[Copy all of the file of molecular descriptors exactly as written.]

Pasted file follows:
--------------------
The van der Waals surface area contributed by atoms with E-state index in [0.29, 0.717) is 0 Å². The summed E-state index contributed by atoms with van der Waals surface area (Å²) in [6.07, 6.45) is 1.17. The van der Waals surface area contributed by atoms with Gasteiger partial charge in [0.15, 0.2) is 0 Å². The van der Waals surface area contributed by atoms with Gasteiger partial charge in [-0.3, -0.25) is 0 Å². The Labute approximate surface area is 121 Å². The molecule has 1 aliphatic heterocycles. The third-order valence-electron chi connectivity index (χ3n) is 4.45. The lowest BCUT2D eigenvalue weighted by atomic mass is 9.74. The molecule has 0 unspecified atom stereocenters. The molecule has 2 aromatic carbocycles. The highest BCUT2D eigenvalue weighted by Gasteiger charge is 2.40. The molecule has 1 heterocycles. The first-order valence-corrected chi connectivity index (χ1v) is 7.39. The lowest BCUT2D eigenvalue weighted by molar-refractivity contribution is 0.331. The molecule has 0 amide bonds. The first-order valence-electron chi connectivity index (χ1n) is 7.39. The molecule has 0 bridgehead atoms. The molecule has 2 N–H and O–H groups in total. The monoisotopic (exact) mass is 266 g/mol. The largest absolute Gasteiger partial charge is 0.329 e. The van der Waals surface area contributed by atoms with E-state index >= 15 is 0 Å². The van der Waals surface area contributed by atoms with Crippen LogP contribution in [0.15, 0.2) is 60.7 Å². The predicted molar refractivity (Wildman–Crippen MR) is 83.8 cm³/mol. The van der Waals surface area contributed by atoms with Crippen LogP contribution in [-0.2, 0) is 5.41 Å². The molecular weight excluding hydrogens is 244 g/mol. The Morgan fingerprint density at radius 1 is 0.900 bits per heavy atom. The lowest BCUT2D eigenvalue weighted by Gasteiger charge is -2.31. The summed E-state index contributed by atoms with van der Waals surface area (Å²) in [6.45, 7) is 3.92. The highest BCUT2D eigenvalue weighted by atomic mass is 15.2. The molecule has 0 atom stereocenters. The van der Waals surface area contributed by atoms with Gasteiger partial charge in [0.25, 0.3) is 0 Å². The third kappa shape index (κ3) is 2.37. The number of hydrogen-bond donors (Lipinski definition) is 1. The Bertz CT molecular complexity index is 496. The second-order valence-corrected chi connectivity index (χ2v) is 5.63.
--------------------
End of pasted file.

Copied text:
The van der Waals surface area contributed by atoms with E-state index in [0.29, 0.717) is 0 Å². The summed E-state index contributed by atoms with van der Waals surface area (Å²) in [6.07, 6.45) is 1.17. The van der Waals surface area contributed by atoms with Gasteiger partial charge in [0.15, 0.2) is 0 Å². The van der Waals surface area contributed by atoms with Gasteiger partial charge in [-0.3, -0.25) is 0 Å². The Labute approximate surface area is 121 Å². The molecule has 1 aliphatic heterocycles. The third-order valence-electron chi connectivity index (χ3n) is 4.45. The lowest BCUT2D eigenvalue weighted by atomic mass is 9.74. The molecule has 0 unspecified atom stereocenters. The molecule has 2 aromatic carbocycles. The highest BCUT2D eigenvalue weighted by Gasteiger charge is 2.40. The molecule has 1 heterocycles. The first-order valence-corrected chi connectivity index (χ1v) is 7.39. The lowest BCUT2D eigenvalue weighted by molar-refractivity contribution is 0.331. The molecule has 0 amide bonds. The first-order valence-electron chi connectivity index (χ1n) is 7.39. The molecule has 0 bridgehead atoms. The molecule has 2 N–H and O–H groups in total. The monoisotopic (exact) mass is 266 g/mol. The largest absolute Gasteiger partial charge is 0.329 e. The van der Waals surface area contributed by atoms with E-state index >= 15 is 0 Å². The van der Waals surface area contributed by atoms with Crippen LogP contribution in [0.15, 0.2) is 60.7 Å². The predicted molar refractivity (Wildman–Crippen MR) is 83.8 cm³/mol. The van der Waals surface area contributed by atoms with Crippen LogP contribution in [-0.2, 0) is 5.41 Å². The molecular weight excluding hydrogens is 244 g/mol. The Morgan fingerprint density at radius 1 is 0.900 bits per heavy atom. The lowest BCUT2D eigenvalue weighted by Gasteiger charge is -2.31. The summed E-state index contributed by atoms with van der Waals surface area (Å²) in [6.45, 7) is 3.92. The highest BCUT2D eigenvalue weighted by atomic mass is 15.2. The molecule has 0 atom stereocenters. The van der Waals surface area contributed by atoms with Gasteiger partial charge in [0.25, 0.3) is 0 Å². The third kappa shape index (κ3) is 2.37. The number of hydrogen-bond donors (Lipinski definition) is 1. The Bertz CT molecular complexity index is 496. The second-order valence-corrected chi connectivity index (χ2v) is 5.63.